# Parametric Equation for Tangent of Logarithmic Spiral

[a]Give a parametric equation for the line tangent to this curve at $t = \frac{pi}{4}.$
$$\vec{r(t)} <e^tcost, e^tsint>$$

Give the equation for this same tangent line in the form $$ax + by = c$$

My attempt
$$\vec{r(\frac{pi}{4})} = <e^\frac{pi}{4}cos\frac{pi}{4}, e^\frac{pi}{4}sin\frac{pi}{4}$$
$$= e^\frac{pi}{4}<\frac{1}{2}, \frac{1}{2}>$$
$$\vec {r'(t)} = e^t<cost - sint, cost + sint>$$
$$\vec {r'(\frac{pi}{4})} = e^\frac{pi}{4}<cos\frac{pi}{4} - sin\frac{pi}{4}, cos\frac{pi}{4} + sin\frac{pi}{4}>$$
$$\vec {r'(\frac{pi}{4})} = e^\frac{pi}{4}<0,1>$$

$$x = \frac{e^\frac{pi}{4}}{2}$$
$$y = \frac{e^\frac{pi}{4}}{2} + e^\frac{pi}{4}t$$

My answers aren't right. I suck.
Couldn't even solve for

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LCKurtz
Homework Helper
Gold Member
$\cos\frac \pi 4 = \frac 1 {\sqrt 2}$ and $\sin\frac \pi 4 = \frac 1 {\sqrt 2}$. See if that helps.

Well, this is a question from a test, and he didn't count off for the 1/2. The fact that I knew sin(pi/4) and cos(pi/4) were equivalent was enough. The problem is I don't know how an equation derived from a vector dependent on a variable $\vec {r(t)}$

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LCKurtz
Homework Helper
Gold Member
Well, this is a question from a test, and he didn't count off for the 1/2. The fact that I knew sin(pi/4) and cos(pi/4) were equivalent was enough. The problem is I don't know how an equation derived from a vector dependent on a variable $\vec {r(t)}$
When $t = \frac \pi 4$, you know $r(\frac \pi 4)$ is a point on the line and $r'(\frac \pi 4)$ is a direction vector for the line. And you know how to write the parametric equation of a line given a point on the line and a direction vector, right? And I would suggest using some letter other than $t$ for your parameter for the tangent line.

Actually, saying my answers are wrong in misleading. I got this answer wrong on the test, but this is my redo. We get to re-work the problem and turn it in for half credit (basically having us earn our curve).

So I'm just curious as to what you think of the answer I got on this page. I still think it's wrong, but I just don't know what else to do.

Unfortunately I have to use t as my parameter.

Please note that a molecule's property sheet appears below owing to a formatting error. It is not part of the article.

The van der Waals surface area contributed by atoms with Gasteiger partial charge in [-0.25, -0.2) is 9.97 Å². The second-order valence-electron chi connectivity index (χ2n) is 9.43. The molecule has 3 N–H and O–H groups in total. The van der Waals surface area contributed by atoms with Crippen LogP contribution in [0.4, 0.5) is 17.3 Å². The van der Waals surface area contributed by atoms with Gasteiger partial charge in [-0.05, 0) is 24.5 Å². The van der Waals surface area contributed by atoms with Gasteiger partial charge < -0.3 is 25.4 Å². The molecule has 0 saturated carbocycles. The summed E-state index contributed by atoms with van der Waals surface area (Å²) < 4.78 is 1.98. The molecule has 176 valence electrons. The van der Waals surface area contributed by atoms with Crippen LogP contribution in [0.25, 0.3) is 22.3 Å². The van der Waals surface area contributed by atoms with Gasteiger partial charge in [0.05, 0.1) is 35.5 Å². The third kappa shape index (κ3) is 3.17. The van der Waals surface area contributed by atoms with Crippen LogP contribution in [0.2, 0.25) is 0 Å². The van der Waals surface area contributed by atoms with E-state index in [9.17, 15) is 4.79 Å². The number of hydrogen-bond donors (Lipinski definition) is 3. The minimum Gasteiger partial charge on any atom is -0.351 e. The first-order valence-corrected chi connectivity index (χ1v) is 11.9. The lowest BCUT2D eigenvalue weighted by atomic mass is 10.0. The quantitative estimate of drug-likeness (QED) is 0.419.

HallsofIvy
Homework Helper
You may be asked to use the letter "t" as parameter but that has nothing to do with the "t" in the original function. Just use whatever parameter is simplest and call it "t".

LCKurtz
Homework Helper
Gold Member
[a]
$$x = \frac{e^\frac{pi}{4}}{2}$$
$$y = \frac{e^\frac{pi}{4}}{2} + e^\frac{pi}{4}t$$

My answers aren't right. I suck.
$\cos\frac \pi 4 = \frac 1 {\sqrt 2}$ and $\sin\frac \pi 4 = \frac 1 {\sqrt 2}$. See if that helps.
So I'm just curious as to what you think of the answer I got on this page. I still think it's wrong, but I just don't know what else to do.

Unfortunately I have to use t as my parameter.
All you have to do to fix your answer is make the correction I suggested. You can use any letter for your parameter for the tangent line. The only reason I suggested you not use $t$ is that makes it clear they aren't the same parameters.

Yeah you're right. I figured that I had actually done everything correctly, and that was my only mistake.
I just hadn't actually understood that $x$ is constant in my parametric, which meant that the vector tangent to the curve was actually a vertical line, tangent to the point $t = \frac{\pi}{4}$

The problem I was having with this was the fact that to solve for the standard equation, using a parametric equation, you have to solve one parametric for $t$, and then plug it into your other parametric. The whole idea was to cancel out the $t$ so that would would just have the $ax + by = c$ form.
But since I didn't have a $t$ in my $x$ parametric, I got confused.

Today I learned how to do it. I had to make use of a vector normal to the tangent at $t = \frac{\pi}{4}$.

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